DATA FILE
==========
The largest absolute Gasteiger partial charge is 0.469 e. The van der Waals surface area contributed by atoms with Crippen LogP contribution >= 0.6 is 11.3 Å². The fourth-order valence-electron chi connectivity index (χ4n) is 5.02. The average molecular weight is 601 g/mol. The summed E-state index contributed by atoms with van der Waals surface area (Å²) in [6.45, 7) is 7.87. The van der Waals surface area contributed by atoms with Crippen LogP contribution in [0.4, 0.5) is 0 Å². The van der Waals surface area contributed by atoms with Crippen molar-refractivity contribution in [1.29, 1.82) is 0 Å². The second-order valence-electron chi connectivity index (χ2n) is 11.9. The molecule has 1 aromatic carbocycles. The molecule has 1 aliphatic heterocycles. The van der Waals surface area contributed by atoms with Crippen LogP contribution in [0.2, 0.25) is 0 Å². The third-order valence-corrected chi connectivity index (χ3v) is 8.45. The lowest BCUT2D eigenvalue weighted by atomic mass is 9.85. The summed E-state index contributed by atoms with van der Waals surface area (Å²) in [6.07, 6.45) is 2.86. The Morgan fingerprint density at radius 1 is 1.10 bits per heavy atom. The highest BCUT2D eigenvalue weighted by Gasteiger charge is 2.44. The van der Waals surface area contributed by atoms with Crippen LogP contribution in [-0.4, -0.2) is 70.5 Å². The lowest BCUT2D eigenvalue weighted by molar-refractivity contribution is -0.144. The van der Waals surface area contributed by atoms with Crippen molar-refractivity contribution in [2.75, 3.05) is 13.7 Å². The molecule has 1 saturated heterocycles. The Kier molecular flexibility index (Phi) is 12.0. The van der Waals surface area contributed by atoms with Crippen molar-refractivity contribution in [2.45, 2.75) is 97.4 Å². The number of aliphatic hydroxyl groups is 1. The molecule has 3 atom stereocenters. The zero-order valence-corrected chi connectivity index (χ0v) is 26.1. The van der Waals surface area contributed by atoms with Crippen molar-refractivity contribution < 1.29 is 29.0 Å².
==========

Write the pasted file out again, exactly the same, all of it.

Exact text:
The largest absolute Gasteiger partial charge is 0.469 e. The van der Waals surface area contributed by atoms with Crippen LogP contribution >= 0.6 is 11.3 Å². The fourth-order valence-electron chi connectivity index (χ4n) is 5.02. The average molecular weight is 601 g/mol. The summed E-state index contributed by atoms with van der Waals surface area (Å²) in [6.45, 7) is 7.87. The van der Waals surface area contributed by atoms with Crippen LogP contribution in [0.4, 0.5) is 0 Å². The van der Waals surface area contributed by atoms with Crippen molar-refractivity contribution in [1.29, 1.82) is 0 Å². The second-order valence-electron chi connectivity index (χ2n) is 11.9. The molecule has 1 aromatic carbocycles. The molecule has 1 aliphatic heterocycles. The van der Waals surface area contributed by atoms with Crippen LogP contribution in [0.2, 0.25) is 0 Å². The third-order valence-corrected chi connectivity index (χ3v) is 8.45. The lowest BCUT2D eigenvalue weighted by atomic mass is 9.85. The summed E-state index contributed by atoms with van der Waals surface area (Å²) in [6.07, 6.45) is 2.86. The Morgan fingerprint density at radius 1 is 1.10 bits per heavy atom. The highest BCUT2D eigenvalue weighted by Gasteiger charge is 2.44. The van der Waals surface area contributed by atoms with Crippen LogP contribution in [-0.4, -0.2) is 70.5 Å². The lowest BCUT2D eigenvalue weighted by molar-refractivity contribution is -0.144. The van der Waals surface area contributed by atoms with Crippen molar-refractivity contribution in [2.75, 3.05) is 13.7 Å². The molecule has 1 saturated heterocycles. The Kier molecular flexibility index (Phi) is 12.0. The van der Waals surface area contributed by atoms with Crippen molar-refractivity contribution in [2.45, 2.75) is 97.4 Å². The number of aliphatic hydroxyl groups is 1. The molecule has 3 atom stereocenters. The zero-order valence-corrected chi connectivity index (χ0v) is 26.1. The van der Waals surface area contributed by atoms with Crippen molar-refractivity contribution < 1.29 is 29.0 Å².